§ MR. BOLAND (Kerry, S.)
I beg to ask the Chief Secretary to the Lord-Lieutenant of Ireland whether he is aware that the fees collected for branding herrings in Scotland during the year 1905 amounted to £8,070, and that, after allowing for the cost of collection, there was a surplus of £2,627; whether he is aware that during the past twenty-four years the total proceeds of branding fees in Scotland amounted to £176,824, and that, after allowing for the cost of collection, the surplus amounted to £48,588; and whether, in view of the fact that the use of the brand has been of the greatest value for the marketing of Scotch herrings, and that through its institution a sum of nearly £50,000 has been rendered available for the improvement of the fishing industry in Scotland, he will consider the advisability of instituting a brand for Irish cured mackerel and herrings, and of utilising the Irish national trade mark for the purpose.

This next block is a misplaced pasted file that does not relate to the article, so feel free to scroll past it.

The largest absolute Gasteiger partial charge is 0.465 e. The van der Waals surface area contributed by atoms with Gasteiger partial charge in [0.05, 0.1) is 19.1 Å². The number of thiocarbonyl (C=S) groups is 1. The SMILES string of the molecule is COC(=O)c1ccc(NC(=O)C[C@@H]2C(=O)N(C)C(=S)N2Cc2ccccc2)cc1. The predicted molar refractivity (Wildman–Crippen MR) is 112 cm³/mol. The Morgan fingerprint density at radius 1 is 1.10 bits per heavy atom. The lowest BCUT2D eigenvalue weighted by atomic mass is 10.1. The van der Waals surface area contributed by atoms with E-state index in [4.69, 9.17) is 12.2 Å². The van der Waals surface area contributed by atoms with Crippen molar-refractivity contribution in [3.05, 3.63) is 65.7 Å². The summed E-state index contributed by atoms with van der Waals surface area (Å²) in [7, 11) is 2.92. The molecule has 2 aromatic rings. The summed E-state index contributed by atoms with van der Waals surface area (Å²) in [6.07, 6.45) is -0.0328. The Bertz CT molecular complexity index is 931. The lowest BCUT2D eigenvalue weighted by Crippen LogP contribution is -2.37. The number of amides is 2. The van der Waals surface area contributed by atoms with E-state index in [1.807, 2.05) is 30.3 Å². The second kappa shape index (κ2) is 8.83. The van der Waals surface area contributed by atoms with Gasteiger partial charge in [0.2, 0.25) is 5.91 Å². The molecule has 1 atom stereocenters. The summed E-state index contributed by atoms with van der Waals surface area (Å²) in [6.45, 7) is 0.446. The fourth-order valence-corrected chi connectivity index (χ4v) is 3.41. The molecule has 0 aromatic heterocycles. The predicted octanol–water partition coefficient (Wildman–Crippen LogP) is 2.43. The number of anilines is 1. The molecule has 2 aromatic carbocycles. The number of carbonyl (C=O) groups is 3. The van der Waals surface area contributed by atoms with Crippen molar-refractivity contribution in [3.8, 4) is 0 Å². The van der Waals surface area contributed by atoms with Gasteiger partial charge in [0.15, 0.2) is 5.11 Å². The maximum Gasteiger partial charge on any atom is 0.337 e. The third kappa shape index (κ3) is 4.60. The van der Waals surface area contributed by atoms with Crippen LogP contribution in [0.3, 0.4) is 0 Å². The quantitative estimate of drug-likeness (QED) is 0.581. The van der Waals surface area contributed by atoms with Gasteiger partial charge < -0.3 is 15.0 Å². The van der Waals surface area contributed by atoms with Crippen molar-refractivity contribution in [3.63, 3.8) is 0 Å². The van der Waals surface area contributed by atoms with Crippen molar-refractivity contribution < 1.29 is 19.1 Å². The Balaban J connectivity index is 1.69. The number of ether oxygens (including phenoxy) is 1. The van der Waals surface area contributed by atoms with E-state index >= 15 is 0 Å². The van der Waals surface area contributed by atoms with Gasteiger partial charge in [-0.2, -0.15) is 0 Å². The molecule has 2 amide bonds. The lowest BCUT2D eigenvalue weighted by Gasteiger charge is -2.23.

The figures quoted by the hon. Member are for the year 1904, and appear to be correct. The question of establishing a brand for Irish fish has been carefully considered. Some years ago the chief mackerel curers informed the Inspectors of Fisheries that they would not adopt a Government brand. Since then a very important herring-curing trade has been established in Ireland, and I am informed, though I can hardly credit it, that Irish cured herrings fetch more than double the price of the best Scotch herrings in continental markets. Moveover, I understand that the best Scotch herrings are not branded at all. If a Government brand for Irish fish were to be paid for out of branding fees, the cost to the curers per barrel would be much greater than in Scotland, both because curing is carried on at a greater number of centres, and because herring curing and mackerel curing take place at the same season in different parts of Ireland. As at present advised, I do not think a brand for Ireland is practicable.